I’m not bitter, but I do hope the “let me make a purchase and I’ll let you know if I need anything else” idea catches on. There aren’t enough hours in the day to keep clicking no to other special offers.
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This is another political site that was done using WordPress. Gary manages the campaign of the last political site I did. The background employs very wide (1400 px) jpgs that have a fabric texture, and a little CSS3 for those of you that use a real browser like Firefox 3.5 or Safari (in case you [...]
This site is yet another WordPress implementation making heavy use of template files and custom scripts per page. WordPress seems ideally suited for political campaigns and political websites for it’s simplicity and ease of maintenance. The idea with this site was to make it look professional and make use of social technologies which politicians are starting to realize are necessary and smart.
I recently had a conversation with a future client who fell victim to this all-to-common issue. She went with a guy who talked the talk, but when challenged played the non-disclosure card. He kept telling her that he couldn’t show her examples of artistic work and SEO results because of competition issues. This is absolute hooey, but sounds good when you’re on the receiving end. She has recently decided that the bargain route was too expensive.
It’s a glassy button using a font that is made to resemble an eye. If you can think of a purpose for it, let me know.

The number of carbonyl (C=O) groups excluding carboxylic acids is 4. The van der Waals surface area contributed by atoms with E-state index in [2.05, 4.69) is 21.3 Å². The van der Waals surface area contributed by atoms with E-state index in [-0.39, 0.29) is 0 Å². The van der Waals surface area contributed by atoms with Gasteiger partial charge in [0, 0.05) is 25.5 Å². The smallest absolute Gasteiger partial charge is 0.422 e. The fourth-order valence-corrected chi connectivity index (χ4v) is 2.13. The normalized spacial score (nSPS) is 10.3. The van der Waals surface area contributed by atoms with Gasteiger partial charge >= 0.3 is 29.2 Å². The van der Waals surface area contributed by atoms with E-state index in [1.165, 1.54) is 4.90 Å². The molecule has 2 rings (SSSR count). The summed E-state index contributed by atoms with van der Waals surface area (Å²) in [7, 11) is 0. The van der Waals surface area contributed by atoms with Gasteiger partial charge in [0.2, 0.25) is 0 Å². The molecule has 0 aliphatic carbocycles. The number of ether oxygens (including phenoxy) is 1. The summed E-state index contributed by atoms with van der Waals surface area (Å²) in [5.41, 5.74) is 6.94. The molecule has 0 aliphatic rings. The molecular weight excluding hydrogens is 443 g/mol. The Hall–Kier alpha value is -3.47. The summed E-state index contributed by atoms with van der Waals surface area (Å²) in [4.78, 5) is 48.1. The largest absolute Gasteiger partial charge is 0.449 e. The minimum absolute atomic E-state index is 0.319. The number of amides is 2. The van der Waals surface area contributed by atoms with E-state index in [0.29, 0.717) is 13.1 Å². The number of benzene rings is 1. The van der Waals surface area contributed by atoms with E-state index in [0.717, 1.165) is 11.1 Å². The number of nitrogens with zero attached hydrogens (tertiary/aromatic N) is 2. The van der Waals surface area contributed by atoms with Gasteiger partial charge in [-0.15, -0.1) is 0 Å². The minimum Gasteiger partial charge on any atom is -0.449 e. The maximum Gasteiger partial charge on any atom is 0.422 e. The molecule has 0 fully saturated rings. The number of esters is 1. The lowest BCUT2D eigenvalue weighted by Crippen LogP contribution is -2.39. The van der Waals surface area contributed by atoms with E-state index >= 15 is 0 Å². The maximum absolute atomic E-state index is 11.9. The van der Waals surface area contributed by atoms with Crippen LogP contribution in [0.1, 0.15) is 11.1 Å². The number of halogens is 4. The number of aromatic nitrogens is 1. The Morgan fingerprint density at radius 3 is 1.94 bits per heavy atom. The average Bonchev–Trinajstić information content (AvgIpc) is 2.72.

Optimizing your website for search engines sounds like a good idea, as most people still find what they’re looking for using a search engine. SEO is as much an art as it is a science, and the experts are usually not that far above the folks who do common sense things as far as results. This makes it confusing, and more than a little intimidating to new folks in the web realm. Let’s talk about how to make sense of it, shall we?
As per the way business has gone lately, it’s a WordPress blog theme. I love working with WordPress, and so do my clients. They get up and running fast with an elegant looking design, and they can put whatever they want on it with a very shallow learning curve. If you are paying someone for updates, you owe it to yourself to look into WordPress.
I’ve developed a lot of websites over the years, for a lot of people. I’ve developed them for people who were serious about making them work, and I’ve done them for people who were just dipping their toe in the Internet pool. What I’ve learned is, people with no goals when it comes to the on-line experience won’t last long. I’ve done some spectacular work for people who lost interest after the fact, not because I wasn’t there to help them along the way, but because they didn’t know what they were doing there in the first place.
The 960 grid system works well for most applications. Do I use it exclusively? No. Some do, but there are reasons not to. Mostly they revolve around target audience, but for most applications, the 960 grid works for web design. This will likely be the case until 1024 pixel wide screens go away and are replaced by 1280 (or something else). Talk to me about what would be right for your site.
For some reason my clients always have weird requirements for pages. Thankfully, Wordpress has a way. I remember reading a post on a forum recently where a user asked the question, “I created a Page and on that Page I want to list all posts in a specified category. How do I do this?” Naturally, one user decided to tell the guy it was impossible and that he should just stick to the status quo. This post is more for that doofus than it is for the guy who asked.